The range for abnormality may vary depending on the provider. For example, some providers consider blood sugar levels greater than 135 mg/dL to be abnormal.
Glucose tolerance test (GTT)
The glucose tolerance test (GTT), also called oral glucose tolerance test (OGTT), is used to confirm diagnosis of gestational diabetes mellitus following a glucose challenge test. This test evaluates and identifies abnormalities in how your body responds to glucose after a meal. Unlike the glucose challenge test, the GTT is done over a period of 3 hours and requires that you fast for at least 8 to 12 hours (no eating or drinking before the test). The glucose tolerance test is also called one-step glucose test or three-hour glucose test.
How to prepare for a glucose tolerance test during pregnancy
There are steps to be aware of or to follow before taking a glucose tolerance test when pregnant. These instructions will be provided by your healthcare provider and usually include the following:
- Days before the test, the patient needs to eat or drink normally as usual.
- Eat at least 150 milligrams (mg) of carbohydrates for the next three days before the test.
- Do not eat or drink for at least 8 to 12 hours before the test but not more than 16 hours.
- You may drink few sips of water in the morning before the test.
- Schedule for the test first thing in the morning.
- You will be given a glucose solution containing 100 g of glucose.
- The test will last for at least 3 hours, and you cannot drink or eat anything during the test. Some providers can however allow for few sips of water during the test.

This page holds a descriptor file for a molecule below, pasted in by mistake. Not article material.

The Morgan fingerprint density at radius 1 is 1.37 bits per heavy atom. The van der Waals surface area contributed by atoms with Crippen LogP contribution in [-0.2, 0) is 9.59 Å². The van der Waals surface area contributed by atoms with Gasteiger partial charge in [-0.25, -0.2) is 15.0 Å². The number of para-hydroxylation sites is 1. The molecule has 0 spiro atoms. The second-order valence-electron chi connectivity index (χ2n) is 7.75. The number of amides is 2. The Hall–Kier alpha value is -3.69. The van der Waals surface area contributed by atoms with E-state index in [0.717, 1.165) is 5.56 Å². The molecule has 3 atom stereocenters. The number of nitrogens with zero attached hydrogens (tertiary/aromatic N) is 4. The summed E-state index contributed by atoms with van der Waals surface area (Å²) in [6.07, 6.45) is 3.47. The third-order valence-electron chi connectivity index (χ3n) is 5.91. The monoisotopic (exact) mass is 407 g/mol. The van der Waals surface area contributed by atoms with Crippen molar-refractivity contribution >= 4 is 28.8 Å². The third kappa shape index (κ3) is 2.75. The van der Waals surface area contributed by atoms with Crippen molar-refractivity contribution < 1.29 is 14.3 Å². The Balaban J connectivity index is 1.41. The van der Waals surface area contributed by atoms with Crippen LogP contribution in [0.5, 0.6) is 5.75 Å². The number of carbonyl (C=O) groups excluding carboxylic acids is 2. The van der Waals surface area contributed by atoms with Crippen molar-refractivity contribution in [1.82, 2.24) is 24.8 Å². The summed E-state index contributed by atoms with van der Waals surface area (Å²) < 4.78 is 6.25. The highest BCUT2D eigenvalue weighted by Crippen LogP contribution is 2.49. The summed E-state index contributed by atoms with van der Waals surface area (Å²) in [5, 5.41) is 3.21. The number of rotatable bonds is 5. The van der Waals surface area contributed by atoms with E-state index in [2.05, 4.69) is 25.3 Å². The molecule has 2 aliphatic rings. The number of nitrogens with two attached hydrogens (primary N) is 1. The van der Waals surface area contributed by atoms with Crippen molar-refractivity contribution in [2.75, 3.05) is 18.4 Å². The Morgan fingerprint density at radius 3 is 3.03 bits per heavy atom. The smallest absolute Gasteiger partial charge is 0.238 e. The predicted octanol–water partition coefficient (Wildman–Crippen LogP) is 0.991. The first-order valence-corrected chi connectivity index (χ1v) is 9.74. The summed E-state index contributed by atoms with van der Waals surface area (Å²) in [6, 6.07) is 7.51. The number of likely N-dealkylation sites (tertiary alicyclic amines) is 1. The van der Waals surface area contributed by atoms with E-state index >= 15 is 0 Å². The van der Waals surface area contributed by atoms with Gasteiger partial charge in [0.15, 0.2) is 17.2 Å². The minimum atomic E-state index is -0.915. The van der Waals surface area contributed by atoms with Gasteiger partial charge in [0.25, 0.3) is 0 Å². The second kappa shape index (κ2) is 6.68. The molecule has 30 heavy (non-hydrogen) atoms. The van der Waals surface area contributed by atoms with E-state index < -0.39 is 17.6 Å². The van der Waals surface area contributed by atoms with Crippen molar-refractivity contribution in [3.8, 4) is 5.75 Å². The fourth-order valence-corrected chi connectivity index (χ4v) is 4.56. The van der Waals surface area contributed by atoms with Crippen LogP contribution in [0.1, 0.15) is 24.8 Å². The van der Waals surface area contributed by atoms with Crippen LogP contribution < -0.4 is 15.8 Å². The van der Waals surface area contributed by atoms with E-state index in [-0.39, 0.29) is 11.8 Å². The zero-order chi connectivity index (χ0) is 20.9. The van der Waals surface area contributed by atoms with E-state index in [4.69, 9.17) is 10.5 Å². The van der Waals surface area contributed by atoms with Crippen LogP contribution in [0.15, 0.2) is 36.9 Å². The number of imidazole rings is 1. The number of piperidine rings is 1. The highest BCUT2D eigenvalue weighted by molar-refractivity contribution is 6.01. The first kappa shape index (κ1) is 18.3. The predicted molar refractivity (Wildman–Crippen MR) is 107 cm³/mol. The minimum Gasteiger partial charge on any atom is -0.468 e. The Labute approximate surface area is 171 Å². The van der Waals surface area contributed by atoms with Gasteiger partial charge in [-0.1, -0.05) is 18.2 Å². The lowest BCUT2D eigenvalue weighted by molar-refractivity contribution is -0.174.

- You are not allowed to leave until the last blood is drawn.
How a glucose tolerance test is performed during pregnancy
The test begins with blood being drawn to determine your fasting blood glucose level. Afterward, you’ll be given a sweetened drink containing 100 g of glucose for you to drink within 5 minutes (do not exceed 10 minutes). Your blood will then be drawn after one, two and three hours from the time you finished taking your drink.
How to interpret results for a glucose tolerance test
A pregnant woman is said not to have gestational diabetes mellitus if:
- Fasting blood glucose is lower than 95 mg/dL.
- One-hour glucose is lower than 180 mg/dL
- Two-hour glucose is lower than 155 mg/dL
- Three-hour glucose is lower than 140 mg/dL
If any two or more of the above values are higher than normal, then you have gestational diabetes. But if only one of the above values is higher than normal, then the test will need to be repeated on a different day.
If you are diagnosed with gestational diabetes, then you will be tested for diabetes 4 to 12 weeks after delivery. Thereafter, you will be screened after every 3 years for the rest of your life.
Two-hour glucose tolerance test for diagnosis of gestational diabetes
Instead of 100 grams, 75 grams of glucose can be used in GTT for the diagnosis of gestational diabetes in a single step as recommeneded by IADPSG. But this is done over two hours instead of three hours. In this case, a pregnant woman is said to have gestational diabetes if any of the following is true; fasting blood glucose is equal to or greater than 92 mg/dL (5.1 mmol/L), 1 h GTT is equal or greater than 180 mg/dL, or 2 h GTT is equal to or greater than 153 mg/dL (8.5 mmol/L).